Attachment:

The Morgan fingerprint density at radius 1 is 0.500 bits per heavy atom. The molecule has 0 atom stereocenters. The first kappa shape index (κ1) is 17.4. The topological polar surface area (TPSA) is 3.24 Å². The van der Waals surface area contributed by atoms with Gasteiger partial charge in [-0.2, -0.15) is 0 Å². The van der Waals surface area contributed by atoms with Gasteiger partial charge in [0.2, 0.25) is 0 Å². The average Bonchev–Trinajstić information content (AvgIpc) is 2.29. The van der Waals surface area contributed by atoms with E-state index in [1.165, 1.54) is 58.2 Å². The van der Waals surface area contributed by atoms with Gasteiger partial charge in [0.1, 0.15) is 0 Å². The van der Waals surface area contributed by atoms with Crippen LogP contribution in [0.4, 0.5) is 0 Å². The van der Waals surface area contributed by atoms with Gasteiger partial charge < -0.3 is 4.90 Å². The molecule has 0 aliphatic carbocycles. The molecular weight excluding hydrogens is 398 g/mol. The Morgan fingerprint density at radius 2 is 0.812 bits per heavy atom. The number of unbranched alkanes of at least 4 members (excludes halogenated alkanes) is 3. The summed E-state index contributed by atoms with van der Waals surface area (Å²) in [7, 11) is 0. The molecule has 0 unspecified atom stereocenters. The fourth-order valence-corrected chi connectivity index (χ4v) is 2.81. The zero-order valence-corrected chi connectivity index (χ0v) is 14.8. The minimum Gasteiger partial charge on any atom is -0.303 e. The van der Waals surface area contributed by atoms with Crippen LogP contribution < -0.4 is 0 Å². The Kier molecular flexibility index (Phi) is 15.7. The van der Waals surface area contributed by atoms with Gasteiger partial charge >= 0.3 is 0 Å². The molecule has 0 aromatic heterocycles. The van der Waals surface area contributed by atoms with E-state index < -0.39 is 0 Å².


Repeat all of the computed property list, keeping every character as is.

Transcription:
The Morgan fingerprint density at radius 1 is 0.500 bits per heavy atom. The molecule has 0 atom stereocenters. The first kappa shape index (κ1) is 17.4. The topological polar surface area (TPSA) is 3.24 Å². The van der Waals surface area contributed by atoms with Gasteiger partial charge in [-0.2, -0.15) is 0 Å². The van der Waals surface area contributed by atoms with Gasteiger partial charge in [0.2, 0.25) is 0 Å². The average Bonchev–Trinajstić information content (AvgIpc) is 2.29. The van der Waals surface area contributed by atoms with E-state index in [1.165, 1.54) is 58.2 Å². The van der Waals surface area contributed by atoms with Gasteiger partial charge in [0.1, 0.15) is 0 Å². The van der Waals surface area contributed by atoms with Crippen LogP contribution in [0.4, 0.5) is 0 Å². The van der Waals surface area contributed by atoms with Gasteiger partial charge < -0.3 is 4.90 Å². The molecule has 0 aliphatic carbocycles. The molecular weight excluding hydrogens is 398 g/mol. The Morgan fingerprint density at radius 2 is 0.812 bits per heavy atom. The number of unbranched alkanes of at least 4 members (excludes halogenated alkanes) is 3. The summed E-state index contributed by atoms with van der Waals surface area (Å²) in [7, 11) is 0. The molecule has 0 unspecified atom stereocenters. The fourth-order valence-corrected chi connectivity index (χ4v) is 2.81. The zero-order valence-corrected chi connectivity index (χ0v) is 14.8. The minimum Gasteiger partial charge on any atom is -0.303 e. The van der Waals surface area contributed by atoms with Crippen LogP contribution < -0.4 is 0 Å². The Kier molecular flexibility index (Phi) is 15.7. The van der Waals surface area contributed by atoms with Gasteiger partial charge >= 0.3 is 0 Å². The molecule has 0 aromatic heterocycles. The van der Waals surface area contributed by atoms with E-state index < -0.39 is 0 Å².